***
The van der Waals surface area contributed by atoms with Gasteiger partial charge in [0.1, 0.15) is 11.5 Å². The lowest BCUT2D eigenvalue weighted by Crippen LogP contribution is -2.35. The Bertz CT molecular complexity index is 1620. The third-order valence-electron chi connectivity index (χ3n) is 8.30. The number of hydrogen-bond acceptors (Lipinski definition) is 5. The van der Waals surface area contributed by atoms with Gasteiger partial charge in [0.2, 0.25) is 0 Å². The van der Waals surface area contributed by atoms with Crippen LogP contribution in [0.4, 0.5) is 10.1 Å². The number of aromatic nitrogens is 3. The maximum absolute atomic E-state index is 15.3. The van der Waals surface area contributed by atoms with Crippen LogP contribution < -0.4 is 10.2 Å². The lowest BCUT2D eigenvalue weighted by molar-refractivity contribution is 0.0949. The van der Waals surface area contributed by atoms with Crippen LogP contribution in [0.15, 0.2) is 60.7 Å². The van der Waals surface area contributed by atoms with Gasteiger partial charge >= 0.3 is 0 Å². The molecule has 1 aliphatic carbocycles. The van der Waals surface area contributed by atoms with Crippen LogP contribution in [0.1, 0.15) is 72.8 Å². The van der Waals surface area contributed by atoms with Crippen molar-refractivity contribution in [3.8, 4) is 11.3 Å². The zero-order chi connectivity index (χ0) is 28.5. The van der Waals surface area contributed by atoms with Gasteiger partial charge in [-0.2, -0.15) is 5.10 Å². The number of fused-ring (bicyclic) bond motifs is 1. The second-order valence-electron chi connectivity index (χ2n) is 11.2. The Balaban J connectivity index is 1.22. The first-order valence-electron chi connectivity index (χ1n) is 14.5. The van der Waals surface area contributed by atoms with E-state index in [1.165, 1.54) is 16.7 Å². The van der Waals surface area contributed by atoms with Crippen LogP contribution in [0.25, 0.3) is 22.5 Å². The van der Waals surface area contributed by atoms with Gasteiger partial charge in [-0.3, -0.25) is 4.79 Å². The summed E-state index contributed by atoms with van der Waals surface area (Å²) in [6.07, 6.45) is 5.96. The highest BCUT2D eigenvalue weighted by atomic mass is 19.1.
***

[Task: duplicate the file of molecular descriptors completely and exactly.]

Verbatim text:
The van der Waals surface area contributed by atoms with Gasteiger partial charge in [0.1, 0.15) is 11.5 Å². The lowest BCUT2D eigenvalue weighted by Crippen LogP contribution is -2.35. The Bertz CT molecular complexity index is 1620. The third-order valence-electron chi connectivity index (χ3n) is 8.30. The number of hydrogen-bond acceptors (Lipinski definition) is 5. The van der Waals surface area contributed by atoms with Gasteiger partial charge in [0.2, 0.25) is 0 Å². The van der Waals surface area contributed by atoms with Crippen LogP contribution in [0.4, 0.5) is 10.1 Å². The number of aromatic nitrogens is 3. The maximum absolute atomic E-state index is 15.3. The van der Waals surface area contributed by atoms with Crippen LogP contribution < -0.4 is 10.2 Å². The lowest BCUT2D eigenvalue weighted by molar-refractivity contribution is 0.0949. The van der Waals surface area contributed by atoms with Crippen LogP contribution in [0.15, 0.2) is 60.7 Å². The van der Waals surface area contributed by atoms with Gasteiger partial charge >= 0.3 is 0 Å². The molecule has 1 aliphatic carbocycles. The van der Waals surface area contributed by atoms with Crippen LogP contribution in [0.1, 0.15) is 72.8 Å². The van der Waals surface area contributed by atoms with Crippen molar-refractivity contribution in [3.8, 4) is 11.3 Å². The zero-order chi connectivity index (χ0) is 28.5. The van der Waals surface area contributed by atoms with Gasteiger partial charge in [-0.2, -0.15) is 5.10 Å². The number of fused-ring (bicyclic) bond motifs is 1. The second-order valence-electron chi connectivity index (χ2n) is 11.2. The Balaban J connectivity index is 1.22. The first-order valence-electron chi connectivity index (χ1n) is 14.5. The van der Waals surface area contributed by atoms with E-state index in [1.165, 1.54) is 16.7 Å². The van der Waals surface area contributed by atoms with Crippen LogP contribution in [0.25, 0.3) is 22.5 Å². The van der Waals surface area contributed by atoms with Gasteiger partial charge in [-0.3, -0.25) is 4.79 Å². The summed E-state index contributed by atoms with van der Waals surface area (Å²) in [6.07, 6.45) is 5.96. The highest BCUT2D eigenvalue weighted by atomic mass is 19.1.